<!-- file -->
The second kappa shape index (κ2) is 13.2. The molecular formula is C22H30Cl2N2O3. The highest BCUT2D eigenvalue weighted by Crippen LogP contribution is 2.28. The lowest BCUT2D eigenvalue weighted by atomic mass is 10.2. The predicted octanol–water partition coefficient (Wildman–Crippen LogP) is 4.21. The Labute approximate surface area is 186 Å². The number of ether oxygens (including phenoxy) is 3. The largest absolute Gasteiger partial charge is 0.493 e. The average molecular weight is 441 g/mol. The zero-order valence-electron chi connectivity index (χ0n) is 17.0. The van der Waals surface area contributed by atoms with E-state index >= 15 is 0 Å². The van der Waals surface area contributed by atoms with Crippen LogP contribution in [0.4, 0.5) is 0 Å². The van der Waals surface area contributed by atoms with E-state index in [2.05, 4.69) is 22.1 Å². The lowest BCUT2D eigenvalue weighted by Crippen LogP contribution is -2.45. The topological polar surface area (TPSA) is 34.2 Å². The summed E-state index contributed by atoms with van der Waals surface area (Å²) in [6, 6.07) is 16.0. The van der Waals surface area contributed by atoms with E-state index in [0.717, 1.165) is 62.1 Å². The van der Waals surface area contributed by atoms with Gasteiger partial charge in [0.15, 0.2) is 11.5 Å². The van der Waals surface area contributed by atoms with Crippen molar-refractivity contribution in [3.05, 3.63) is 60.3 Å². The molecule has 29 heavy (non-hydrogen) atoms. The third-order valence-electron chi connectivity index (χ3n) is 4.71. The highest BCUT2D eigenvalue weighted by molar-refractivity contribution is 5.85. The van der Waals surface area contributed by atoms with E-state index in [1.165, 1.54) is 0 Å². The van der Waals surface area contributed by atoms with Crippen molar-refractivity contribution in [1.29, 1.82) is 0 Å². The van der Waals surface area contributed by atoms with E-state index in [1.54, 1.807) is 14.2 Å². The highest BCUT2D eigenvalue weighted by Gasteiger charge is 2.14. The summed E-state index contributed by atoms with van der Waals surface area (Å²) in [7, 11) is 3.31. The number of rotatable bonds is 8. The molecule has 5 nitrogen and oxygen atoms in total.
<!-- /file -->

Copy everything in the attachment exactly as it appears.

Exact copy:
The second kappa shape index (κ2) is 13.2. The molecular formula is C22H30Cl2N2O3. The highest BCUT2D eigenvalue weighted by Crippen LogP contribution is 2.28. The lowest BCUT2D eigenvalue weighted by atomic mass is 10.2. The predicted octanol–water partition coefficient (Wildman–Crippen LogP) is 4.21. The Labute approximate surface area is 186 Å². The number of ether oxygens (including phenoxy) is 3. The largest absolute Gasteiger partial charge is 0.493 e. The average molecular weight is 441 g/mol. The zero-order valence-electron chi connectivity index (χ0n) is 17.0. The van der Waals surface area contributed by atoms with E-state index >= 15 is 0 Å². The van der Waals surface area contributed by atoms with Crippen LogP contribution in [0.4, 0.5) is 0 Å². The van der Waals surface area contributed by atoms with E-state index in [2.05, 4.69) is 22.1 Å². The lowest BCUT2D eigenvalue weighted by Crippen LogP contribution is -2.45. The topological polar surface area (TPSA) is 34.2 Å². The summed E-state index contributed by atoms with van der Waals surface area (Å²) in [6, 6.07) is 16.0. The van der Waals surface area contributed by atoms with E-state index in [0.717, 1.165) is 62.1 Å². The van der Waals surface area contributed by atoms with Gasteiger partial charge in [0.15, 0.2) is 11.5 Å². The van der Waals surface area contributed by atoms with Crippen molar-refractivity contribution in [3.05, 3.63) is 60.3 Å². The molecule has 29 heavy (non-hydrogen) atoms. The third-order valence-electron chi connectivity index (χ3n) is 4.71. The highest BCUT2D eigenvalue weighted by molar-refractivity contribution is 5.85. The van der Waals surface area contributed by atoms with E-state index in [1.165, 1.54) is 0 Å². The van der Waals surface area contributed by atoms with Crippen molar-refractivity contribution in [1.29, 1.82) is 0 Å². The van der Waals surface area contributed by atoms with E-state index in [1.54, 1.807) is 14.2 Å². The highest BCUT2D eigenvalue weighted by Gasteiger charge is 2.14. The summed E-state index contributed by atoms with van der Waals surface area (Å²) in [7, 11) is 3.31. The number of rotatable bonds is 8. The molecule has 5 nitrogen and oxygen atoms in total.